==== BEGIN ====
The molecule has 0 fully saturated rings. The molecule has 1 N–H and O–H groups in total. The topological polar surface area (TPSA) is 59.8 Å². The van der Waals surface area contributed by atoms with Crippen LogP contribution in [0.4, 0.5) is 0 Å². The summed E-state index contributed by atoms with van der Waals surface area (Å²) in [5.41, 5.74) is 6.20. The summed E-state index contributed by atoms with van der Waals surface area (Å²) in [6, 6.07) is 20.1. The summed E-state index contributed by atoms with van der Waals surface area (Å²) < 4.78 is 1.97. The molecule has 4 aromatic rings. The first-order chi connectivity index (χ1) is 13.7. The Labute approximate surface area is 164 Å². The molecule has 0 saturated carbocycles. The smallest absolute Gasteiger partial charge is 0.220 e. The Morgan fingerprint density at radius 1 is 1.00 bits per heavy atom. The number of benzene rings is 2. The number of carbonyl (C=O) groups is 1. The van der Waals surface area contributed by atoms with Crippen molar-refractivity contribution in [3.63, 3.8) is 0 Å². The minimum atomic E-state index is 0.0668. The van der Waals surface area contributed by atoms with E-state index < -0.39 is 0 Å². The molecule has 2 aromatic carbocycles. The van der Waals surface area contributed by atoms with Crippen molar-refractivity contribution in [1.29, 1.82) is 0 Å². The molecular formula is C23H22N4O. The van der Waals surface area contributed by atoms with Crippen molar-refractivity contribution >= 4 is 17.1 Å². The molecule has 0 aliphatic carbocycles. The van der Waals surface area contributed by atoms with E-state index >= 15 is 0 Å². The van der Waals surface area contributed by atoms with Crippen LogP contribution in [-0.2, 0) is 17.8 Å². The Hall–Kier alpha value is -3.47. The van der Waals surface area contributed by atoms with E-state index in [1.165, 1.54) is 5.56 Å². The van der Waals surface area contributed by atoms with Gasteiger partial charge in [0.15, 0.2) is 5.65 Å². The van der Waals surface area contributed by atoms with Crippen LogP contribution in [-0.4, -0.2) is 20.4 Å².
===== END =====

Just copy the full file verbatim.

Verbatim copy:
The molecule has 0 fully saturated rings. The molecule has 1 N–H and O–H groups in total. The topological polar surface area (TPSA) is 59.8 Å². The van der Waals surface area contributed by atoms with Crippen LogP contribution in [0.4, 0.5) is 0 Å². The summed E-state index contributed by atoms with van der Waals surface area (Å²) in [5.41, 5.74) is 6.20. The summed E-state index contributed by atoms with van der Waals surface area (Å²) in [6, 6.07) is 20.1. The summed E-state index contributed by atoms with van der Waals surface area (Å²) < 4.78 is 1.97. The molecule has 4 aromatic rings. The first-order chi connectivity index (χ1) is 13.7. The Labute approximate surface area is 164 Å². The molecule has 0 saturated carbocycles. The smallest absolute Gasteiger partial charge is 0.220 e. The Morgan fingerprint density at radius 1 is 1.00 bits per heavy atom. The number of benzene rings is 2. The number of carbonyl (C=O) groups is 1. The van der Waals surface area contributed by atoms with Crippen molar-refractivity contribution in [3.63, 3.8) is 0 Å². The minimum atomic E-state index is 0.0668. The van der Waals surface area contributed by atoms with E-state index < -0.39 is 0 Å². The molecule has 2 aromatic carbocycles. The van der Waals surface area contributed by atoms with Crippen molar-refractivity contribution in [1.29, 1.82) is 0 Å². The molecular formula is C23H22N4O. The van der Waals surface area contributed by atoms with Crippen molar-refractivity contribution >= 4 is 17.1 Å². The molecule has 0 aliphatic carbocycles. The van der Waals surface area contributed by atoms with E-state index >= 15 is 0 Å². The van der Waals surface area contributed by atoms with Crippen LogP contribution in [-0.2, 0) is 17.8 Å². The Hall–Kier alpha value is -3.47. The van der Waals surface area contributed by atoms with E-state index in [1.165, 1.54) is 5.56 Å². The van der Waals surface area contributed by atoms with Gasteiger partial charge in [0.15, 0.2) is 5.65 Å². The van der Waals surface area contributed by atoms with Crippen LogP contribution in [-0.4, -0.2) is 20.4 Å².